For some time now, Bill Gross has been taking steps to reduce risk at Pimco’s flagship bond fund, Pimco Total Return (PTTRX). There are several ways to reduce risk in a bond portfolio, with perhaps the most common being to shorten the duration of the portfolio.
What the heck is duration?
Duration attempts to marry two separate aspects of a bond fund: first, the average maturity of all the bonds in the portfolio and, second, the flow of interest income coming in to the portfolio. Duration is generally used as a rule of thumb to estimate portfolio volatility in the event of a quick spike in interest rates. For example, a bond fund with a duration of 5 years would have lower interest rate risk than a fund with a duration of 10 years.
Gross has been shortening the duration of the portfolio and thereby reducing risk for several months.
Pimco Total Return Duration
- December 2010 – 5 years
- January 2011 — 4.5 years
- March 2011 — 3.89 years
It is quite possible the fund may reduce duration further, but, as I understand it, 3 years is about as low as it normally would go. This table shows the latest statistics I have for Pimco Total Return:
Here are some terms from the table above as defined by Pimco.
1 MV = Market Value Exposure (based on percentage of net asset value), DWE = Duration Weighted Exposure, and Dur in Yrs = Duration in Years 2 Other may include convertibles, preferreds, and yankee bonds 3 Cash Equivalents are defined as any security with a duration under 1 year…* Government-Related may include nominal and inflation-protected Treasuries, agencies, interest rate swaps, Treasury futures and options, FDIC-guaranteed and government-guaranteed corporate securities.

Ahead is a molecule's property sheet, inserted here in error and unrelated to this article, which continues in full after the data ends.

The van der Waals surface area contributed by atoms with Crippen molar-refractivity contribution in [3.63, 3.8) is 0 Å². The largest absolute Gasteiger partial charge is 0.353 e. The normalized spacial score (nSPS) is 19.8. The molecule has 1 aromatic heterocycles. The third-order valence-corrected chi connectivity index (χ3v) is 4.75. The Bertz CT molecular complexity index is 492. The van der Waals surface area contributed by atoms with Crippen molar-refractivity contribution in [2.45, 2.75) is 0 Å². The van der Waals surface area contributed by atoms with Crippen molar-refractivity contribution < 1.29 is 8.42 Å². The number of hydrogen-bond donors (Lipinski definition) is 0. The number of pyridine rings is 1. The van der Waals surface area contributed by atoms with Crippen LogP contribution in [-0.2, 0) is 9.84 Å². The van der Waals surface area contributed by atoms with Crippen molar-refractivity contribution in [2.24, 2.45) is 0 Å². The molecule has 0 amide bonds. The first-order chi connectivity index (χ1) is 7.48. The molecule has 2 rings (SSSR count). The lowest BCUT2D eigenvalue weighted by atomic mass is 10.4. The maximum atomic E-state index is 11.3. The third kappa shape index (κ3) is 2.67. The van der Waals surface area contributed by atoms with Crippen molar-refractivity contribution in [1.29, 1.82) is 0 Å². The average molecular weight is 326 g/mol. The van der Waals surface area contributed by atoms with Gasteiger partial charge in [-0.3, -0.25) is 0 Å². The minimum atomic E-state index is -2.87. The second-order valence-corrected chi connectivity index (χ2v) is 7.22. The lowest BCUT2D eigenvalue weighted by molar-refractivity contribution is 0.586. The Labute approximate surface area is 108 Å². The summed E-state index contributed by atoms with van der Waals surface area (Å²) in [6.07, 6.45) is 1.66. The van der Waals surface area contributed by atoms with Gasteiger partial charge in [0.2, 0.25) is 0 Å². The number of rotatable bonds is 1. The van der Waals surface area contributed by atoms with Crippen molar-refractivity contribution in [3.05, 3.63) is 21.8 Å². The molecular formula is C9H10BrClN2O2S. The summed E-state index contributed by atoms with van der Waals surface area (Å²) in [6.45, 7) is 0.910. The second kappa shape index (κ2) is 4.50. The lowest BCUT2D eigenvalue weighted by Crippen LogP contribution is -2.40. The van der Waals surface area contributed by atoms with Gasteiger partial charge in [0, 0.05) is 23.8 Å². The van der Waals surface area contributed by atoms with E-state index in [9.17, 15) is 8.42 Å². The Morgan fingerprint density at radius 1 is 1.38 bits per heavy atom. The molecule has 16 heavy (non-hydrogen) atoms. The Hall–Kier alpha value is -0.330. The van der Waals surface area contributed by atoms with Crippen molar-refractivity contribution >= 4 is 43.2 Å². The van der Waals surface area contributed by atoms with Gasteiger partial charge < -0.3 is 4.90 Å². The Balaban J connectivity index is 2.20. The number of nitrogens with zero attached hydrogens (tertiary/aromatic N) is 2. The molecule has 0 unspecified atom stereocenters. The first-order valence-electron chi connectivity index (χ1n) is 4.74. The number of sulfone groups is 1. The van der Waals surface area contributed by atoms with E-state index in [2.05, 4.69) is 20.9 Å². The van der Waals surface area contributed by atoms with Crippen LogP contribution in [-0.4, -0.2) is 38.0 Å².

Interest rates on the way up
Gross seems to believe and I agree that interest rates are likely to go up as the Federal Reserve’s intervention into the bond market comes to an end. However, there is another factor that Gross discussed in his last monthly commentary and that is the vast supply of Treasury bonds that have to be issued to cover our yawning Federal deficits.
The Treasury Bond Tsunami
The Monthly Investment Outlook from Pimco’s Bill Gross is always worth a read. In the March column, Gross included three pie charts that communicate his concern about demand for Treasuries [emphasis added]:
…To visualize the gaping hole that the Fed’s void might have, PIMCO has produced a set of three pie charts that attempt to point out (1) who owns what percentage of the existing stock of Treasuries, (2) who has been buying the annual supply (which closely parallels the Federal deficit) and (3) who might step up to the plate if and when the Fed and its QE bat are retired…
In this graphic (click to enlarge), we have three pie charts. The left hand chart shows traditional Treasury buyers. The middle one shows who is buying now. As you can see, the Fed is buying the bulk of new Treasury securities. The pie chart on the right illustrates the doubt facing us when the Fed stops buying. The big question mark is who will buy when the Fed stops?
I think it is pretty clear from the recent portfolio changes that Bill Gross and Pimco Total Return have decided that Treasuries — at these yields — are not attractive, so they are sellers, not buyers.
If I were Treasury Secretary Geithner or Fed Chairman Bernanke, I think I’d be on the phone to Pimco right now. What do you think?
Hat tip: Kevin Winters
For a slightly different take on this topic, see this post from the folks at the Zero Hedge blog.
Disclosure: Kurt Brouwer owns shares in Pimco Total Return Fund (PTTRX)